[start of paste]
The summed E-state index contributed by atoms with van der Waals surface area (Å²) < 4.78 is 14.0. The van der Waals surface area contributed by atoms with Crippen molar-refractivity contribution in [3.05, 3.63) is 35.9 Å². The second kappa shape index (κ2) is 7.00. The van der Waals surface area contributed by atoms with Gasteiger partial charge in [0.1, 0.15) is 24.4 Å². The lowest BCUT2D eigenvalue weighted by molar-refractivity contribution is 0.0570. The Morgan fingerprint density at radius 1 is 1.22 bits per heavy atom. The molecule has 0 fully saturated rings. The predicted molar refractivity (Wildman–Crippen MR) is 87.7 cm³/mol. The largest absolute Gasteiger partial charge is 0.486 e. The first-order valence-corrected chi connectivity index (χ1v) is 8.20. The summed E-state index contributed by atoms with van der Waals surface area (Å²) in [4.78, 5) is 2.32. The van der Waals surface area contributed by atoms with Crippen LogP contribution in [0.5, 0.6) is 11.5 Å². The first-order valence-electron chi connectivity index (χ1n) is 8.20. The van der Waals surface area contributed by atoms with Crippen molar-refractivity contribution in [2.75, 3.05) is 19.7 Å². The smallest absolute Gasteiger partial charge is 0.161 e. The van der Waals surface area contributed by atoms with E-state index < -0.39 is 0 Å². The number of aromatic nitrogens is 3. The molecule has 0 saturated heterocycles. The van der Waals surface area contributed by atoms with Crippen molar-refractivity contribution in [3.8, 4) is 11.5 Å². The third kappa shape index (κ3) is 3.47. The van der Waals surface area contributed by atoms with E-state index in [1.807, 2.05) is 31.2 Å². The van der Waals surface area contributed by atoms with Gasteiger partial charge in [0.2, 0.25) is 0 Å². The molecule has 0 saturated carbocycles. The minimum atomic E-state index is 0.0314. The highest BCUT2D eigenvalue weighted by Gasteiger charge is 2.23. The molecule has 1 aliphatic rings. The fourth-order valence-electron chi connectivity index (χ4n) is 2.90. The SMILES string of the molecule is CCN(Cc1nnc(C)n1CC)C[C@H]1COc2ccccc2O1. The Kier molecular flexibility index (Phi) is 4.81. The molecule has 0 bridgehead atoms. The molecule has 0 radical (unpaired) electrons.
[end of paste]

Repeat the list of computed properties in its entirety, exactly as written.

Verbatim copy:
The summed E-state index contributed by atoms with van der Waals surface area (Å²) < 4.78 is 14.0. The van der Waals surface area contributed by atoms with Crippen molar-refractivity contribution in [3.05, 3.63) is 35.9 Å². The second kappa shape index (κ2) is 7.00. The van der Waals surface area contributed by atoms with Gasteiger partial charge in [0.1, 0.15) is 24.4 Å². The lowest BCUT2D eigenvalue weighted by molar-refractivity contribution is 0.0570. The Morgan fingerprint density at radius 1 is 1.22 bits per heavy atom. The molecule has 0 fully saturated rings. The predicted molar refractivity (Wildman–Crippen MR) is 87.7 cm³/mol. The largest absolute Gasteiger partial charge is 0.486 e. The first-order valence-corrected chi connectivity index (χ1v) is 8.20. The summed E-state index contributed by atoms with van der Waals surface area (Å²) in [4.78, 5) is 2.32. The van der Waals surface area contributed by atoms with Crippen LogP contribution in [0.5, 0.6) is 11.5 Å². The first-order valence-electron chi connectivity index (χ1n) is 8.20. The van der Waals surface area contributed by atoms with Crippen molar-refractivity contribution in [2.75, 3.05) is 19.7 Å². The smallest absolute Gasteiger partial charge is 0.161 e. The van der Waals surface area contributed by atoms with E-state index < -0.39 is 0 Å². The number of aromatic nitrogens is 3. The molecule has 0 saturated heterocycles. The van der Waals surface area contributed by atoms with Crippen molar-refractivity contribution in [3.8, 4) is 11.5 Å². The third kappa shape index (κ3) is 3.47. The van der Waals surface area contributed by atoms with E-state index in [1.807, 2.05) is 31.2 Å². The van der Waals surface area contributed by atoms with Gasteiger partial charge in [0.2, 0.25) is 0 Å². The molecule has 0 saturated carbocycles. The minimum atomic E-state index is 0.0314. The highest BCUT2D eigenvalue weighted by Gasteiger charge is 2.23. The molecule has 1 aliphatic rings. The fourth-order valence-electron chi connectivity index (χ4n) is 2.90. The SMILES string of the molecule is CCN(Cc1nnc(C)n1CC)C[C@H]1COc2ccccc2O1. The Kier molecular flexibility index (Phi) is 4.81. The molecule has 0 bridgehead atoms. The molecule has 0 radical (unpaired) electrons.